Harsher Discipline Starts Early for Black Students

An Education Department report finds African-American preschoolers are more likely to get suspended.

Attorney General Eric Holder (L) and Education Secretary Arne Duncan talk to preschoolers Dylan Hunt (2ndR) and Khalil Robinson (R) while they pretend to play doctors in their class at J.O. Wilson Elementry School. On March 21, 2014 in Washington, DC. Attorney General Holder and Secretary Duncan participated in discussion on the importance of universal access to preschool and the need to reduce unnecessary and unfair school discipline practices.
National Journal
Sophie Quinton
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Sophie Quinton
March 24, 2014, 12:40 a.m.

Here’s a roundup of the edu­ca­tion art­icles that caught Next Amer­ica’s eye from Mar. 17 to Mar. 24. All ad­dress trends that par­tic­u­larly af­fect minor­ity stu­dents.

Ra­cial In­equal­ity Starts Early. Minor­ity stu­dents in U.S. pub­lic schools face harsh­er dis­cip­line, have less ac­cess to rig­or­ous math and sci­ence classes, and are edu­cated by less ex­per­i­enced teach­ers, ac­cord­ing to a com­pre­hens­ive re­port from the Edu­ca­tion De­part­ment’s Of­fice for Civil Rights. One of the most eye-pop­ping data points: Afric­an-Amer­ic­an preschool­ers make up 18 per­cent of preschool­ers, but 42 per­cent of stu­dents who get sus­pen­ded from preschool. New York Times, Politico

Is the New York DREAM Act Dead? The New York state sen­ate re­jec­ted by just two votes le­gis­la­tion that would have gran­ted state tu­ition aid to un­doc­u­mented im­mig­rants. The more lib­er­al state as­sembly now wants to in­clude the meas­ure in state budget ne­go­ti­ations, but state sen­ate lead­ers aren’t ex­actly em­bra­cing the idea. And Gov. An­drew Cuomo (D), a sup­port­er of the DREAM Act, doesn’t seem to want to put ef­fort in­to push­ing the bill through the le­gis­lature. New York Times , New York Daily News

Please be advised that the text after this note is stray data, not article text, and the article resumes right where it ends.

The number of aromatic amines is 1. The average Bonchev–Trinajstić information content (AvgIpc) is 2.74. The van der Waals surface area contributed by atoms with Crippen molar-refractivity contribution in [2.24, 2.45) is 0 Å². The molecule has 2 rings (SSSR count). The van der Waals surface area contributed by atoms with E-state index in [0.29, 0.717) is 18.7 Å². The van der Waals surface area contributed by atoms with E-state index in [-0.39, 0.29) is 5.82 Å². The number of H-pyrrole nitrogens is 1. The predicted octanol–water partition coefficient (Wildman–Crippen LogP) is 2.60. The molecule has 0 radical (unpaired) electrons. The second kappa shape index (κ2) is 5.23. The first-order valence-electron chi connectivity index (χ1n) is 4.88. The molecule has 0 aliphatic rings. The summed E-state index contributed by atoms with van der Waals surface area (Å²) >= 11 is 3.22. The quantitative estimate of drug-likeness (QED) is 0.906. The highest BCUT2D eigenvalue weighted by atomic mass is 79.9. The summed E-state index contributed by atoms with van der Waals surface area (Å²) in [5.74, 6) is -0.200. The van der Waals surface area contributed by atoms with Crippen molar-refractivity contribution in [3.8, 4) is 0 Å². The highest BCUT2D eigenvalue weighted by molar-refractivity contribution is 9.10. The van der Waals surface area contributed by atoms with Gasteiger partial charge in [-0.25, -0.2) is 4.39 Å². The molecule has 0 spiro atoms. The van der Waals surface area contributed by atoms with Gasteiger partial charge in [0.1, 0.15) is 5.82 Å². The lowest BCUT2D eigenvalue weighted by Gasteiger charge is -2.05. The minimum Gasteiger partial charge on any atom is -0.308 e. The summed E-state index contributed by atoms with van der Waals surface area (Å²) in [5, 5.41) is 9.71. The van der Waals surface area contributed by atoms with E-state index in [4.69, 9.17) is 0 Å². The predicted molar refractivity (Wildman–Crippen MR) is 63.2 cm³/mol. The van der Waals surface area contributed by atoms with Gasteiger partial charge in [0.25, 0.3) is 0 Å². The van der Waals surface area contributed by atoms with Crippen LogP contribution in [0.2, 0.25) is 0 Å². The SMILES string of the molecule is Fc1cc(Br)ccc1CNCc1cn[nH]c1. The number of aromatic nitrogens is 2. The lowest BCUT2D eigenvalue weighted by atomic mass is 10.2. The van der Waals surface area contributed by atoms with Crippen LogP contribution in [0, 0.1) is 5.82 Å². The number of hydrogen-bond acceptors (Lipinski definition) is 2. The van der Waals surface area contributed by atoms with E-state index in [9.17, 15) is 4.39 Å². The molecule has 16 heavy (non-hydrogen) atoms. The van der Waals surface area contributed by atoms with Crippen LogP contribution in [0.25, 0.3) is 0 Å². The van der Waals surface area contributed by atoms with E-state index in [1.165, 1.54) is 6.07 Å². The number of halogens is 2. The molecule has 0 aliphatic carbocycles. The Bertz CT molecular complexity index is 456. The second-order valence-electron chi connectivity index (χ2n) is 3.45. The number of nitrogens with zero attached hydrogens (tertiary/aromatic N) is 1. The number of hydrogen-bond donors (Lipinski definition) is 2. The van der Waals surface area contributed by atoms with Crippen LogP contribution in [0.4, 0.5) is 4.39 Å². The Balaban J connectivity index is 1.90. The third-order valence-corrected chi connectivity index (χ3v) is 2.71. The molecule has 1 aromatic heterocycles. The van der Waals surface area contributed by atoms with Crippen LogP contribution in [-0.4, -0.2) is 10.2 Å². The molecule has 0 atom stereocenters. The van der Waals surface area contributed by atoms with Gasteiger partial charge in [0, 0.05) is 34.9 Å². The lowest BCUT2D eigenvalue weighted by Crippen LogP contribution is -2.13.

Does Par­ent­al In­volve­ment Im­pact Test Scores? The largest-ever study of how par­ent­al in­volve­ment af­fects aca­dem­ic achieve­ment found that it mostly doesn’t—at least, not in ways we can meas­ure. Re­search­ers found that forms of par­ent­al in­volve­ment like meet­ing with teach­ers, help­ing a stu­dent choose classes, or even dis­cip­lin­ing stu­dents for get­ting bad grades, do little to boost kids’ stand­ard­ized test scores. The res­ults were seen re­gard­less of a par­ent’s race, class, or level of edu­ca­tion. The At­lantic

An HCBU With 35 Stu­dents. At­lanta’s Mor­ris Brown Col­lege is a his­tor­ic­ally black in­sti­tu­tion that has shrunk al­most to a single classroom. Even though the in­sti­tu­tion lost its ac­cred­it­a­tion in 2003, and is $30 mil­lion in debt, it’s still strug­gling on — in part to make sure that nearby Clark At­lanta Uni­versity doesn’t take its land. Amer­ic­an Pub­lic Me­dia

Low-in­come Stu­dents Don’t Care About Rank­ings. 2013 sur­vey data show that most low-in­come stu­dents pri­or­it­ize loc­a­tion and af­ford­ab­il­ity in choos­ing a col­lege, ac­cord­ing to a re­port from the Amer­ic­an Coun­cil on Edu­ca­tion. The re­port, which cri­ti­cized the Obama ad­min­is­tra­tion’s pro­posed col­lege rank­ings sys­tem, also cited a 2009 study that found only half of high-achiev­ing low-in­come stu­dents find rank­ings use­ful in mak­ing col­lege de­cisions. Amer­ic­an Coun­cil on Edu­ca­tion Cen­ter for Policy Re­search and Strategy

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